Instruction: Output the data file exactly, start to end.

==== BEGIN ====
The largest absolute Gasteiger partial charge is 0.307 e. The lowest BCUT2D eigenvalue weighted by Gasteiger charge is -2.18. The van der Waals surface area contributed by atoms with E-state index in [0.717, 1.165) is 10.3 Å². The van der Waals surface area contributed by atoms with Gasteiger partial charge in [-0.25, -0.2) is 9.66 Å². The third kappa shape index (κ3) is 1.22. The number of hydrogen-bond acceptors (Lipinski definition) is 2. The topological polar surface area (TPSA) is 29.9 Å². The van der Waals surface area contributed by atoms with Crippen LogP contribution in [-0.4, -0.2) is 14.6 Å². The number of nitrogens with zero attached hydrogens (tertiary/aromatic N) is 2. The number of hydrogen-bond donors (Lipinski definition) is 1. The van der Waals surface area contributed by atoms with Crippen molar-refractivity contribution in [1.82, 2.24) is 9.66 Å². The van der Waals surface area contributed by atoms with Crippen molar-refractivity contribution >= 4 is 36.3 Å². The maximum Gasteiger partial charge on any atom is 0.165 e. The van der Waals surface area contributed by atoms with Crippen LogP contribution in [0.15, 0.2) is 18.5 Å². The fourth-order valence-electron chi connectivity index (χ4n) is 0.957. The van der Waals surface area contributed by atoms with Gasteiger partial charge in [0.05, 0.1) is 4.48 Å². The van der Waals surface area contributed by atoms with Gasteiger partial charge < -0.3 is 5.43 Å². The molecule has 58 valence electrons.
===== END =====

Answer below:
The largest absolute Gasteiger partial charge is 0.307 e. The lowest BCUT2D eigenvalue weighted by Gasteiger charge is -2.18. The van der Waals surface area contributed by atoms with E-state index in [0.717, 1.165) is 10.3 Å². The van der Waals surface area contributed by atoms with Gasteiger partial charge in [-0.25, -0.2) is 9.66 Å². The third kappa shape index (κ3) is 1.22. The number of hydrogen-bond acceptors (Lipinski definition) is 2. The topological polar surface area (TPSA) is 29.9 Å². The van der Waals surface area contributed by atoms with Crippen LogP contribution in [-0.4, -0.2) is 14.6 Å². The number of nitrogens with zero attached hydrogens (tertiary/aromatic N) is 2. The number of hydrogen-bond donors (Lipinski definition) is 1. The van der Waals surface area contributed by atoms with Crippen molar-refractivity contribution in [1.82, 2.24) is 9.66 Å². The van der Waals surface area contributed by atoms with Crippen molar-refractivity contribution >= 4 is 36.3 Å². The maximum Gasteiger partial charge on any atom is 0.165 e. The van der Waals surface area contributed by atoms with Crippen LogP contribution in [0.15, 0.2) is 18.5 Å². The fourth-order valence-electron chi connectivity index (χ4n) is 0.957. The van der Waals surface area contributed by atoms with Gasteiger partial charge in [0.05, 0.1) is 4.48 Å². The van der Waals surface area contributed by atoms with Gasteiger partial charge < -0.3 is 5.43 Å². The molecule has 58 valence electrons.